6. Richard says:

    Thanks for all those comments everyone. I know IDW and Womanthology is a special case, with the proceeds going to charity etc etc.

    But the basic point of the article is merely to throw open the debate on crowd funding in general, and question whether it’s something that will allow publishers to opt out of the publishers role of funding a project, of having confidence in the project.

    As for IDW having a role and not making a cent off the project other than covering their printing and other costs – that’s fair enough, but there are many, many instances of publishers in the past stepping up to support a charity project, at the moment the highest profile one I can think of being Nelson from Blank Slate.

    Rebecca, it wasn’t meant to cause offence, which you seem to have taken. It was genuinely a case of playing devil’s advocate, and vocalising views I’ve heard about crowd funding. And reading through the piece I think it’s frankly obvious by my conclusion that I’m not objecting to crowd funding, and certainly not attacking any of the individual projects involved.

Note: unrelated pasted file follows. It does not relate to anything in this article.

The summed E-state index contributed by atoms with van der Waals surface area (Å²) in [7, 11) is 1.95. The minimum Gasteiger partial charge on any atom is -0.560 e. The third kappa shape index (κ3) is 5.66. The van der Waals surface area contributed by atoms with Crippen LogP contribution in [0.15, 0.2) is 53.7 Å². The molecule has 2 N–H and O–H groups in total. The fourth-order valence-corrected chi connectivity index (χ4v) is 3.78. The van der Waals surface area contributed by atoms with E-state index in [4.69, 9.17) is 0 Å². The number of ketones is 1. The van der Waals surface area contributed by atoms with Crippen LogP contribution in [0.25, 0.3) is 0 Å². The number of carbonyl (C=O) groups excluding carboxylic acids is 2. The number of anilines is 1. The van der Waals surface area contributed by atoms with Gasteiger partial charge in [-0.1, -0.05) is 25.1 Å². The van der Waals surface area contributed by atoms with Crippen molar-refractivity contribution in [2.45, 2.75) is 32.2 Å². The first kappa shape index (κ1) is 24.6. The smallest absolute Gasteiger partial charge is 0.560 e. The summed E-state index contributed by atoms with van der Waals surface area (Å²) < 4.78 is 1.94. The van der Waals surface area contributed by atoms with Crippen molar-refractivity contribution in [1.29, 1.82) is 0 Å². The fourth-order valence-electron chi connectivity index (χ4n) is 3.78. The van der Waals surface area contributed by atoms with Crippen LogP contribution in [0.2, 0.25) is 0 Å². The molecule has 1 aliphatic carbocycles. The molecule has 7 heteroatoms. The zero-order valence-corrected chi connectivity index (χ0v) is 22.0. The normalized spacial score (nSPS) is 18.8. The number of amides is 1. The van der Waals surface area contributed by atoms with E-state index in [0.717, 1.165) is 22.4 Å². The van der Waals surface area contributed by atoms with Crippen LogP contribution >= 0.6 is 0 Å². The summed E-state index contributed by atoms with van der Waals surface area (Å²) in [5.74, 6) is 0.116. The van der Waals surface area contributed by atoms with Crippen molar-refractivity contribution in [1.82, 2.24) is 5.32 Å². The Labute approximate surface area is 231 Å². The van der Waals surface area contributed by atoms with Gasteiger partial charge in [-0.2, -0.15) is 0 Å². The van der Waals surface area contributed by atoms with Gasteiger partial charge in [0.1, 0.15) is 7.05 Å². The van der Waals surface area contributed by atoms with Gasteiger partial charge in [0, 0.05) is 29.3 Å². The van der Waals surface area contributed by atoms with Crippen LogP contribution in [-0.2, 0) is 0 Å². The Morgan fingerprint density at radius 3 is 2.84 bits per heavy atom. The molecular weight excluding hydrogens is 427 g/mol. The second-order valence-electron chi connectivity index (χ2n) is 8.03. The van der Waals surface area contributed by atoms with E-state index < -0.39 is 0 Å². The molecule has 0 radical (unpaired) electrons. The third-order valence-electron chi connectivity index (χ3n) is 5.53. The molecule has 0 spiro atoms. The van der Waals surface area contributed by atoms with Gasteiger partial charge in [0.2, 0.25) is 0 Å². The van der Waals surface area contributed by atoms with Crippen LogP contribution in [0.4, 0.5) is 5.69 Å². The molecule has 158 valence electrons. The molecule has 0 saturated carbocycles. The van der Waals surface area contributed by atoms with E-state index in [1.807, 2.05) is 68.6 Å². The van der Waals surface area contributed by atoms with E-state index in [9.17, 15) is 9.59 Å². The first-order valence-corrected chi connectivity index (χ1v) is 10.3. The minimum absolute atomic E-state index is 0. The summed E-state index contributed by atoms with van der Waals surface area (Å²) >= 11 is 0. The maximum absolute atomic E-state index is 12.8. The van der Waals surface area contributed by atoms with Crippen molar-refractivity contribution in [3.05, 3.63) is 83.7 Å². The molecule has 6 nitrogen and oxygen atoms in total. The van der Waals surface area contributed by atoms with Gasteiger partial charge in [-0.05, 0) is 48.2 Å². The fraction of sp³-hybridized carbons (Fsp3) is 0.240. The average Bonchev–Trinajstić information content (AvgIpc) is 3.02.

Like I said in the piece:

    “crowd sourcing allows us to see projects that short sighted publishers haven’t the foresight to publish. Is it the next stage of evolution in comic publishing? A way to bring the innovation we see so often on the smaller self published scale to a wider audience?
    The one thing I can say definitively about Kickstarter is that it’s innovative, and has captured something of a spirit of doing things independently. For the time being, as long as it keeps providing books I want to read, interesting and innovative things that somehow can’t find publishers I’m going with it as a good thing.”

    I think that’s a positive end to this. Again, thanks for clarifying certain points.

  7. Neila says: